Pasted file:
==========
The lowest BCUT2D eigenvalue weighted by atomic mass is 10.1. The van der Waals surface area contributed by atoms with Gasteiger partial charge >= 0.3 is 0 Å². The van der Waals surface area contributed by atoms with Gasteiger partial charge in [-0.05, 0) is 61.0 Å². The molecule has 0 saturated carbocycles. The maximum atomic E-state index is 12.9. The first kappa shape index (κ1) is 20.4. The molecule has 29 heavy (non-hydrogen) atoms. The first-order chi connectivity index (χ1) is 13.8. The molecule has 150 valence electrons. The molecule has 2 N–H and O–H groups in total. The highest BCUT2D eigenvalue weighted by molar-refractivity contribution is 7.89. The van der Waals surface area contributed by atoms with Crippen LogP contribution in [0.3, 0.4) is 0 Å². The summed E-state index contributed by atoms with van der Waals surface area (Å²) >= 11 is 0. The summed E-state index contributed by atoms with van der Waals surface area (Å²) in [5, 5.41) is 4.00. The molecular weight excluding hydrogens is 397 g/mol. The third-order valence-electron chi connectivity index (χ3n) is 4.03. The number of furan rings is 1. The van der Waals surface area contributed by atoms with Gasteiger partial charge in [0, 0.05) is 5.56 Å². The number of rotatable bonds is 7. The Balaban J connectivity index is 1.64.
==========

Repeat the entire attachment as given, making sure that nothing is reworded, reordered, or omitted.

The lowest BCUT2D eigenvalue weighted by atomic mass is 10.1. The van der Waals surface area contributed by atoms with Gasteiger partial charge >= 0.3 is 0 Å². The van der Waals surface area contributed by atoms with Gasteiger partial charge in [-0.05, 0) is 61.0 Å². The molecule has 0 saturated carbocycles. The maximum atomic E-state index is 12.9. The first kappa shape index (κ1) is 20.4. The molecule has 29 heavy (non-hydrogen) atoms. The first-order chi connectivity index (χ1) is 13.8. The molecule has 150 valence electrons. The molecule has 2 N–H and O–H groups in total. The highest BCUT2D eigenvalue weighted by molar-refractivity contribution is 7.89. The van der Waals surface area contributed by atoms with Crippen LogP contribution in [0.3, 0.4) is 0 Å². The summed E-state index contributed by atoms with van der Waals surface area (Å²) >= 11 is 0. The summed E-state index contributed by atoms with van der Waals surface area (Å²) in [5, 5.41) is 4.00. The molecular weight excluding hydrogens is 397 g/mol. The third-order valence-electron chi connectivity index (χ3n) is 4.03. The number of furan rings is 1. The van der Waals surface area contributed by atoms with Gasteiger partial charge in [0, 0.05) is 5.56 Å². The number of rotatable bonds is 7. The Balaban J connectivity index is 1.64.